It seems like EA is sort of in a position to take big risks, but then again the bigger company you are, the harder it is to take a big risk. Although Spore is obviously a big risk.
WG: I think the limitation on taking big risks is not on the company side. To some degree, it's the financial stability. EA's biggest risk in its history was building games for the Sega Genesis when we didn't have a license. We reverse engineered it, but at the time we convinced ourselves that if we didn't do that, we were going to be out of business. When you're facing death, you can take risks.
Retailers are getting somewhat less important over the years, though.
WG: Well, if not retailers, think about it as business people. [It happened] even when talking to customers about what they want. All the normal business practices of trying to predict missed the big surprises.
You keep mentioning the Sega Genesis, and I felt it was a shame that EA ended up not supporting the Dreamcast.
WG: We lost confidence in Sega. With the Dreamcast, we told them two things: you should be an in-the-box online system, and you should use a 3D chip that we understand. They said, "We can't afford to be online, and we'll get back to you on the 3D chip." They ended up using an unusual, non-industry standard, not well-supported chip. It was something that nobody in EA had ever touched.
They knew we had no experience with it and no belief in it. Then with online, they said "no," then they said "maybe," then they said "no." They wobbled all over the place, and we lost confidence in them. At the same time, we knew that the PS2 was coming. I loved the Genesis. The Genesis was EA's first video game system that we supported, and you always remember your first.
What made EA move away from the rockstar image that was fostered in the early days?
WG: Games in the early days were made by one to three people. Everybody who worked on our first eight games was in the picture. Three or four years later, we had the Genesis games developed by twenty people, and we kind of lost interest in promoting just a single person.
So it was a matter of size?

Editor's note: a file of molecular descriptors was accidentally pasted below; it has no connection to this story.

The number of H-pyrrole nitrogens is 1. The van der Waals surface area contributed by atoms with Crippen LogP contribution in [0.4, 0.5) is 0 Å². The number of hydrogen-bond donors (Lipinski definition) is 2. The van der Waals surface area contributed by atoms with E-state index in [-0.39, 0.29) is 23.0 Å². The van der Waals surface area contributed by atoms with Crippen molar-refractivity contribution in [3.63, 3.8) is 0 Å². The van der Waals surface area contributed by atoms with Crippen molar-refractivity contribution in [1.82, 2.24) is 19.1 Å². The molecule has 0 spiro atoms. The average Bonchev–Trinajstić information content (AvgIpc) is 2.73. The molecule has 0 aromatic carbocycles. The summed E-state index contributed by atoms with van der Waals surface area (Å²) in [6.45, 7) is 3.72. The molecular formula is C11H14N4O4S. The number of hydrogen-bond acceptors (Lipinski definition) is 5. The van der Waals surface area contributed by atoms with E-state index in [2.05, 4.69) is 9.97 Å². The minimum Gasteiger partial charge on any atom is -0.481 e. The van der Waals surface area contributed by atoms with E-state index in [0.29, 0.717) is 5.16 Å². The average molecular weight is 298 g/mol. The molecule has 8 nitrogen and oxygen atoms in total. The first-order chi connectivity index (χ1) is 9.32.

WG: At the time, we hated giving it up, but the teams kind of rebelled against it. We didn't really want one outsized ego to deal with. The users also got to the point where they were less interested in who one creative person was, and wanted to know more about the game.
It seems now that there are sort of spokespersons for games. People are getting interested in names again, like "This is Will Wright's game."
WG: In the business press, what you see is that CEOs become spokesmodels for their companies. It's really convenient to try and talk about a 5,000-person company as if it's one person. Then you get egos and practices that lead to bad press about CEO pay and ethics lately. In sports, there's some teams that seem like "Shaquille O'Neal's team," where it's all about one player. In hockey, a well-organized team can beat a team with a couple of superstars again and again. We just thought that we want to promote the work, rather than a star, because there's too many negative things about stars.
But the press likes stars. It's easier to talk about. One of the things that happens in traditional media is that they're all marketed on stars. It's actually a weakness of games. If you talk about the star, the star doesn't scale to the user experience of the game as much as they do to performance media. If you like Mick Jagger, even if he has a hoarse voice one night, you still see him dance and gyrate and [you're satisfied with the experience]. But if you've got Sid Meier making a buggy game, you're like, "Screw this!"